JON RUNYAN went to sleep in the Birmingham, Ala., operating room of Dr. James Andrews last week, knowing he could wake up to either of two outcomes.

If Andrews' arthroscope showed Runyan's right knee needed only a cleanout, following Runyan's 13th NFL season, "I could be up and walking in 2 or 3 days," Runyan recalled yesterday from his South Jersey home. But if Andrews found damage that needed to be repaired, "I'd be on crutches for 8 weeks."

When Runyan awoke, he learned that Andrews had performed microfracture surgery, which will keep the right offensive tackle off the field for 4 to 6 months. That might not be such a big deal, with training camp still 5 1/2 months away, except that Runyan becomes an unrestricted free agent Feb. 27. There are better ways to make a great first impression than by swinging into a prospective employer's practice facility on crutches, a doctor's note in hand. Especially when you're 35 years old.

"I think there's enough of a track record out there that it's not going to totally kill me," said Runyan, whose streak of 192 successive games played was third among active players at the end of the 2008 season. "The doctor says I should be as good as new. But I'm not going to be able to prove it until time to play."

Results of microfracture surgery on pro athletes have been mixed. Generally, it seems, the younger you are, the better it works. The idea of the surgery is to create cartilage to replace what was damaged and had to be removed. The surgeon drills holes in the bone. As the holes heal, blood clots form that include cartilage. This cartilage is different from the original cartilage, however - it's denser and doesn't hold up as well under strenuous activity. In older players, the new cartilage sometimes lasts only a few years.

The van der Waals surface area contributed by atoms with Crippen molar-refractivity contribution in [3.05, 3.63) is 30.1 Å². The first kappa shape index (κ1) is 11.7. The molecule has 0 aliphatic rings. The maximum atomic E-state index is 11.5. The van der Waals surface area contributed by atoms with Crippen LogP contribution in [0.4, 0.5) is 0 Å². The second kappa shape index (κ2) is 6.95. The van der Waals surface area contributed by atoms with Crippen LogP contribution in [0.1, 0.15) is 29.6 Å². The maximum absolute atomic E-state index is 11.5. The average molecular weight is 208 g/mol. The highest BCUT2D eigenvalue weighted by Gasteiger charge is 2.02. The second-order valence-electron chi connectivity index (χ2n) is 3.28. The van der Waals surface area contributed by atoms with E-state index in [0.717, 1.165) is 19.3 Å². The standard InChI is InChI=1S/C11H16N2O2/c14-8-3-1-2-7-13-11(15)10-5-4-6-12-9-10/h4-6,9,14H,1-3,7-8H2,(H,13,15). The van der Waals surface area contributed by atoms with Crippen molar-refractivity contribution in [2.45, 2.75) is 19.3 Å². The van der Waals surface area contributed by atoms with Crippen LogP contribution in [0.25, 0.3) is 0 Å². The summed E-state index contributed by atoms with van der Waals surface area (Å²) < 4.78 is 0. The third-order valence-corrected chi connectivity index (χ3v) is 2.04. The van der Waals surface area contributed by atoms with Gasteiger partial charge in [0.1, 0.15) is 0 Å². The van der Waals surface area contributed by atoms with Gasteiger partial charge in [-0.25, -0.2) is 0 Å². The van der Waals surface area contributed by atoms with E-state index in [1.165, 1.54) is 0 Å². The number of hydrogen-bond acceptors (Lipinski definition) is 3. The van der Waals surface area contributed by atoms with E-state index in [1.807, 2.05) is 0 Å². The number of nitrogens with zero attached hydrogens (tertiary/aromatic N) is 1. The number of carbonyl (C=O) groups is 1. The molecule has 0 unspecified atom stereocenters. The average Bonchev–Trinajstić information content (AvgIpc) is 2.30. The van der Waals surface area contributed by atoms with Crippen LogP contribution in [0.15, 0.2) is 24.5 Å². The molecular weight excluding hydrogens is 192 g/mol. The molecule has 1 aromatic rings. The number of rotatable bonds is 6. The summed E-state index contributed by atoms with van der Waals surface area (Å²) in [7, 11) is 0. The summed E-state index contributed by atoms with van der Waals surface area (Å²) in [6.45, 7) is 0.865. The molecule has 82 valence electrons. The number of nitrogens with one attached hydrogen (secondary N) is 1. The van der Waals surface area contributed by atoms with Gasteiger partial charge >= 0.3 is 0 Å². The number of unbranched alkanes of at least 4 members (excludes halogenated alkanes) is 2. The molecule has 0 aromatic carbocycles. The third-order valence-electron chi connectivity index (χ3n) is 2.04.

It's hard to say whether Runyan's value as a leader and as an example of the purest form of the NFL's warrior ethic will inspire a team to take a chance on him, crutches and all. He said yesterday he still hasn't heard anything from the Eagles, his employer the past nine seasons. Both Runyan and 34-year-old left offensive tackle Tra Thomas are about to hit the free-agent market. The Eagles are unlikely to keep both. Thomas might have a little more mileage left, and be harder to replace, as the crucial guardian of the quarterback's blind side.

While all that gets sorted out, Runyan is "bored off my [bleep]."

One week on crutches down, he faces 7 more. He had to cancel a planned trip to Tampa for a Franco Harris charity event a few days before Super Bowl XLIII. He's been catching up on movies: "Slumdog Millionaire" got the Big Jon thumbs-up, while the ending of "Doubt" left him hanging.

"Hence the title, I guess," he said.

Runyan's wife, Loretta, and their three children are pretty busy, he reported; they have little time to hang out with the knee patient. So Runyan's options are limited.

"My cell phone dies by 3 p.m. every day," he said.

Prospective employers probably should call early in the day, then. *

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